“The banks have no idea,” Ayasun groans. “It's demoralizing. There's a huge market out there and they're not tapping into it.”
Maybe we shouldn't be surprised that only 1% of U.S. companies export and of those 58% export to one country. But for savvy entrepreneurs like Ayasun, that means opportunity. Today, 30% of his company's revenues come from managing exports for other U.S. firms.
Friends on the docks
When he started his company in New Jersey in 1979, Ayasun borrowed $50,000 from his father, a Turkish entrepreneur in Istanbul. With the seed money, Ayasun flew around the world offering to sell and ship U.S.-made tire retreading equipment. “I'd go to a hotel and flip through the yellow pages,” he says.
Trucking companies often retread their tires to make them last longer. In some countries, individual car owners do this too because it's less expensive than buying new tires. “My first customer was from Trinidad,” Ayasun recalls.
After he secured orders, Ayasun would fly back to New Jersey, order the equipment and with the help of his father-in-law, drive it to the New York City docks for shipping. “It was one man and a truck,” he recalls.
Ayasun set up a little desk inside the truck with a typewriter so he could draft the bill of lading while his father-in-law drove to the docks. He learned the names of the dockworkers and how to pay the longshoremen to move his shipment to the front of the line.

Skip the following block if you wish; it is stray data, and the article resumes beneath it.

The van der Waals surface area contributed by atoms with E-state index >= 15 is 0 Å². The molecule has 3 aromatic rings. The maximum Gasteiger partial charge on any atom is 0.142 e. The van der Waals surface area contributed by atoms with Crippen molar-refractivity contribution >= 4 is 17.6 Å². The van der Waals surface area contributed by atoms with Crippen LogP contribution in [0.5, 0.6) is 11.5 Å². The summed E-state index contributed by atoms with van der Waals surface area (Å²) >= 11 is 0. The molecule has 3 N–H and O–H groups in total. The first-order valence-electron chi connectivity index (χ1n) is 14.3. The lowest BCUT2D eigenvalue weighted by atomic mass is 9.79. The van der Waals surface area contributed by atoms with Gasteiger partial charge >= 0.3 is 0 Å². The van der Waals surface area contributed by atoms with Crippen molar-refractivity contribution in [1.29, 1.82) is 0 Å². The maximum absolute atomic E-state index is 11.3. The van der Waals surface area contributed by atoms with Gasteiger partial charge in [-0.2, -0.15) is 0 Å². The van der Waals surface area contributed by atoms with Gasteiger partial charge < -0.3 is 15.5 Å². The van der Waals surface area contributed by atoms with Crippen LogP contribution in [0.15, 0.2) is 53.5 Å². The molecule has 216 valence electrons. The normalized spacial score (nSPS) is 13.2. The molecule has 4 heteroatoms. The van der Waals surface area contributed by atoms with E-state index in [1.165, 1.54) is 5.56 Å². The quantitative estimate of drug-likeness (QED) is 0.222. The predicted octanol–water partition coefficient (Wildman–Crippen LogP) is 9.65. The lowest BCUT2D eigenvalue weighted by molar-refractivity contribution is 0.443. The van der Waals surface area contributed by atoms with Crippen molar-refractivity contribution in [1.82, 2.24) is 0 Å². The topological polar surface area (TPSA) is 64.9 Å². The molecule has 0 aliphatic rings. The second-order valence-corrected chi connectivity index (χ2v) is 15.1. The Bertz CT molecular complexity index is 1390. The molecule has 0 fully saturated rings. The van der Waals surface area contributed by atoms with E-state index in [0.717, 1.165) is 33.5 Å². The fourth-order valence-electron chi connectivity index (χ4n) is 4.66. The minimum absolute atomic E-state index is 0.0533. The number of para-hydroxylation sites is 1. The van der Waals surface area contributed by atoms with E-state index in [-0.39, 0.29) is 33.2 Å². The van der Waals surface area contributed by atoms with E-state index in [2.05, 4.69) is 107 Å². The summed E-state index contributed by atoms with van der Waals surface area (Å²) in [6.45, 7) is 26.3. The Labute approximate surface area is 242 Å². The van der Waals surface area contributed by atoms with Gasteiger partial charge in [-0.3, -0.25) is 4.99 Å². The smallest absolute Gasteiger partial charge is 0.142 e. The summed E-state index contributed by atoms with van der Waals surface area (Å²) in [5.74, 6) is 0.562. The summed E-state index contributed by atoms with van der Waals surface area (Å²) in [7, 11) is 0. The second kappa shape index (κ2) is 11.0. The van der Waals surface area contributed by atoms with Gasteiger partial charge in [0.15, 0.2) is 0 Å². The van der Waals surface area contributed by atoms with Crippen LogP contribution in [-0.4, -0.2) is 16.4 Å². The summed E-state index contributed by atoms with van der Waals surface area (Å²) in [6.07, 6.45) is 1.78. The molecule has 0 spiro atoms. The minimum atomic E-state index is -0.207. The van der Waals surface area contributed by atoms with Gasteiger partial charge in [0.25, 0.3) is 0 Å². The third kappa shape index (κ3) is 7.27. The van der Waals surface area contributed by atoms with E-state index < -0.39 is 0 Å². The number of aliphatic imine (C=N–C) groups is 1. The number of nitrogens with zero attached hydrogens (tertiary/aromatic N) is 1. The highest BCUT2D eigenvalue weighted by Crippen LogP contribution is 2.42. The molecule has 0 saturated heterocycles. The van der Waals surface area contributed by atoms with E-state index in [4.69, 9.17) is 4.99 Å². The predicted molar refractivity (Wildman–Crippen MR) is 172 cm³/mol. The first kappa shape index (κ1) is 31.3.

“If you know what goes on, you can do it,” Ayasun says. “If they say they can't load the truck, you go there, drive the forklift and load the truck yourself.”
Ayasun initially learned the tire-exporting business for a U.S. firm in South America and was successful despite the fact that he didn't know how to speak Spanish. Now a U.S. citizen, Ayasun came to the U.S. on a soccer scholarship to the University of Maryland in 1969, where he was the goalie on the championship team.
Ayasun jokes that being a goalie and starting a business are similar. “It's 90% crazy and 10% courage,” he laughs. “I didn't even think twice.”
Now, Ayasun helps U.S. companies manage their exports. He likes to tell the story of meeting a clueless executive of an American company who routinely discarded letters of credit from foreign companies — until Ayasun spotted one crumpled on the floor by the wastebasket and offered to handle the transaction that was worth tens of thousands of dollars.
Move to Marco